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CHAPTER 26 THE OBJECTIVES AND TECHNOLOGY OF SPACECRAFT STERILIZATION LAWRENCE B. HALL Man's ability and intent to travel in space is increasing with irresistible force. The Apollo project will take man to the Moon. Instrumented flights will be the forerunners of manned flights to the planets. A most urgent, perhaps the most urgent, question to be answered by instrumented flights relates to the existence of life on the planets. An affirmative answer to this question has biological, medical and even religious implications that far transcend the results to be obtained by mere geographical and physical exploration of the planets. The major efforts of engineers and allied scientists who have made the opportunities of space flight possible must shortly turn from the struggle to obtain a successful flight to maximizing the use of a flight as a tool to obtain valuable scientific return. The first such missions, in which the requirements for successful scientific return may be more exacting than those of the flight itself, will be found in the first flights to Mars. In these flights, the necessity for preserving the planet as an uncontaminated subject for life detection experiments must take precedence, even at the expense of missing one or more launch opportunities. Other opportunities will follow, the geology and geography of the planet will remain for future examination, but any flight that infects Mars with terrestrial life will compromise forever a scientific opportunity of almost unequalled propor- tions. There will be no second chance. 463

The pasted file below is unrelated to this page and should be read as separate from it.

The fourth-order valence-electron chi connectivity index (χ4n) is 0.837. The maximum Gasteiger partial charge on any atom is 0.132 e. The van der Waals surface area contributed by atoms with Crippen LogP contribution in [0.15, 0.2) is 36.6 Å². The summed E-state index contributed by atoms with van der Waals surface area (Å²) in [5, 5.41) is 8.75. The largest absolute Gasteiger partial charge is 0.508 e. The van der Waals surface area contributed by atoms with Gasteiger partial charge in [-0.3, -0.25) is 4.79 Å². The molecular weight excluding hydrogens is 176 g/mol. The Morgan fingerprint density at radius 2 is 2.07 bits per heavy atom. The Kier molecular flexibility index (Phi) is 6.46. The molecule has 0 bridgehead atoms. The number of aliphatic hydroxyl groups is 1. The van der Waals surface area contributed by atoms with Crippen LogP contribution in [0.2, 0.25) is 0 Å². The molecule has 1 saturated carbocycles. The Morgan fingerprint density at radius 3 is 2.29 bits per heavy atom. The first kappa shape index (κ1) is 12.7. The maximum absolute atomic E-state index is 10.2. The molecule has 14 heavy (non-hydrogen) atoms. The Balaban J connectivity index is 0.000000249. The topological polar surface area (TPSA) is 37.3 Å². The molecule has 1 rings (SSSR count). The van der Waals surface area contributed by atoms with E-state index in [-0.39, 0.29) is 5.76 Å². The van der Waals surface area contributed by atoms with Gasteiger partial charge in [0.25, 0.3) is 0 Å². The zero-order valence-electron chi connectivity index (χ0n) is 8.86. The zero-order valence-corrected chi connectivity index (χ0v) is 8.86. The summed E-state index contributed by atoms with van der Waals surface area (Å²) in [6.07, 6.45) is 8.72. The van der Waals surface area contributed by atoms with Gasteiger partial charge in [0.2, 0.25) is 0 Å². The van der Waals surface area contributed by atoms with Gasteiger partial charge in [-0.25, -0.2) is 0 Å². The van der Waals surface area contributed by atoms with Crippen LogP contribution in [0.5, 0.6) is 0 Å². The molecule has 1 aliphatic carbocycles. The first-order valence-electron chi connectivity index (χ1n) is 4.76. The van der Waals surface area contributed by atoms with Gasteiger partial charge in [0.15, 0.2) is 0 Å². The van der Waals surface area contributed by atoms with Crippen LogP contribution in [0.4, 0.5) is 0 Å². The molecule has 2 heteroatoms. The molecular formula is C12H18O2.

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464 AVOIDING THE CONTAMINATION OF MARS Terrestrial life has survived and multiplied in simulated Martian environ- ments. Should it do so on Mars itself, it could result not only in competition with any Martian life, but in drastic changes in the geochemical and atmos- pheric characteristics of the planet. To avoid such a disaster, certainly the first, and probably many succeeding landers on Mars, must be sterile— completely devoid of life. Since the space environment will not in itself kill all life on board, the lander must leave the Earth in a sterile condition. Macroscopic life can be readily detected and kept or removed from the spacecraft, but the detection and removal of microscopic and submicro- scopic life is a much more difficult task. The National Aeronautics and Space Administration is approaching this problem in four stages: 1. Develop flight hardware that will withstand the sterilizing agent employed without significant loss of reliability; 2. Reduce the biological loading of the lander to a low level during manufacture and assembly; 3. Achieve surface and internal sterilization of the completely assem- bled lander; 4. Protect the spacecraft from recontamination during testing and launch. The development of hardware that will withstand sterilization is a major problem in itself. Sterilizing agents have been evaluated not only for their ability to kill both microbial life on surfaces and that sealed inside com- ponents, but for the agents' effect on spacecraft reliability as well. Of the available agents, only radiation and heat will penetrate to the interiors. Radiation is expensive, hazardous, complex and damages many materials more than does heat. Heat, therefore, has been selected as the primary method and will be used, except in specific cases where radiation may prove to be critically less detrimental to reliability. A qualification heat cycle has been established for materials and com- ponents at 145° C for 36 hours, repeated for three cycles. Following this heat application, the component must be proven to be capable of operating within established tolerances for a lifetime compatible with mission require- ments. Some spacecraft components are subjected to even higher tempera- tures during manufacture and test. A number of components are already being made of materials and in configurations that make them resistant to the maximum temperatures required. Other components, of which batteries and tape recorders are examples, cannot at present withstand the qualifi- cation cycles without subsequent failure. The problem of batteries has narrowed down largely to one of separators. The problem with recorders is largely one of the plastics used for belts and tapes. Based on results to date, no reason has been found to believe that a full complement of heat- sterilizable hardware cannot be available when needed. Every effort is